A German government commission after seven months of talks has proposed the phase-out of all 84 of its coal-fired power stations by the distinctly unambitious date of 2038.
The commission’s recommendations are expected to be adopted by Chancellor Angela Merkel’s administration but must also be reviewed by the 16 regional states.
An agreement was reached on the filthy fossil fuel after 21 hours of talks with only one opposing vote in the 28-member commission.
“This is a historic accomplishment,” said Ronald Pofalla who chaired the commission. “It was anything but a sure thing. But we did it. There won’t be any more coal-burning plants in Germany by 2038.”
German Finance Minister Olaf Scholz welcomed the proposal, saying it was important to keep power prices stable while creating alternative jobs in coal-producing regions.
“If we all work hard and don’t lose sight of the joint goal, then we can further develop Germany into a role model in energy politics,” he told Frankfurter Allgemeine Zeitung.
Germany, one of the world’s biggest consumers of coal, plans to shut down all nuclear power plants over the next three years as a result of the 2011 Fukushima disaster.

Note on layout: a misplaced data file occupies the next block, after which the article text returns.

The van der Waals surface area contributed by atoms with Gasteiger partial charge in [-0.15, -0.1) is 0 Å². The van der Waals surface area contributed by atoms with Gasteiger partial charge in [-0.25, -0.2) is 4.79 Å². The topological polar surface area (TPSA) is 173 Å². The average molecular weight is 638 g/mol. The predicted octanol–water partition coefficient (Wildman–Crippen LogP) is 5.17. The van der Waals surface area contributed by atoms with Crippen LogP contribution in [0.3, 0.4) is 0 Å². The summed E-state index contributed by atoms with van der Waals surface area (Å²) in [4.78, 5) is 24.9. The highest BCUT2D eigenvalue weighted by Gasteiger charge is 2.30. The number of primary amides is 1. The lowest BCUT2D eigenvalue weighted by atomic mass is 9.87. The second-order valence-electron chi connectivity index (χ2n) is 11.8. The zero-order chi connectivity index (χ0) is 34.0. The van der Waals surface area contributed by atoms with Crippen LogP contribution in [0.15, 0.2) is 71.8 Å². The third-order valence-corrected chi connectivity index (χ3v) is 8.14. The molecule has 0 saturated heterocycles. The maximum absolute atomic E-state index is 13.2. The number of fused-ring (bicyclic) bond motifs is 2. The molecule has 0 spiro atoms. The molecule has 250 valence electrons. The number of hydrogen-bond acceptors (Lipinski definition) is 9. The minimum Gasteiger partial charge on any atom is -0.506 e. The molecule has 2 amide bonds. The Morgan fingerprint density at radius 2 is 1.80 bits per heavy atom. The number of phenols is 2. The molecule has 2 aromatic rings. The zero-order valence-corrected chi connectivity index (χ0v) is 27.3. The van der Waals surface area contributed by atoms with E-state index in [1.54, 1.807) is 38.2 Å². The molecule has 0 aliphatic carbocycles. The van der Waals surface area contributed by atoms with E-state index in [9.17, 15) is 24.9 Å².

Twelve of Germany’s 19 nuclear plants have been closed so far.
Germany produces nearly 40 per cent of its electricity from coal, significantly higher than the figures in most other European countries, and has failed to meet targets agreed under the 2015 Paris climate agreement.
Financial agreements and the date of the phaseout were the key sticking points for the commission with energy companies insisting on compensation to prevent rising electricity prices.
Germany’s coal-producing regions demanded financial commitments to cope with the transition, including relief for stakeholders and support for consumers.
The plan includes some US$45 billion in spending to mitigate the impact in coal regions.
By 2023, energy producers like RWE and Uniper will reportedly be asked to remove about 12 gigawatts of capacity or about 24 large power stations.
“It’s a big moment for climate policy in Germany that could make the country a leader once again in fighting climate change,” said Claudia Kemfert, an energy economist at DIW Berlin or Institute for Economic Research. “It’s also an important signal for the world that Germany is again getting serious about climate change: a very big industrial nation that depends so much on coal is switching it off.”
Lignite accounts for a large proportion of Germany’s air pollution woes. Picture credit: Wikimedia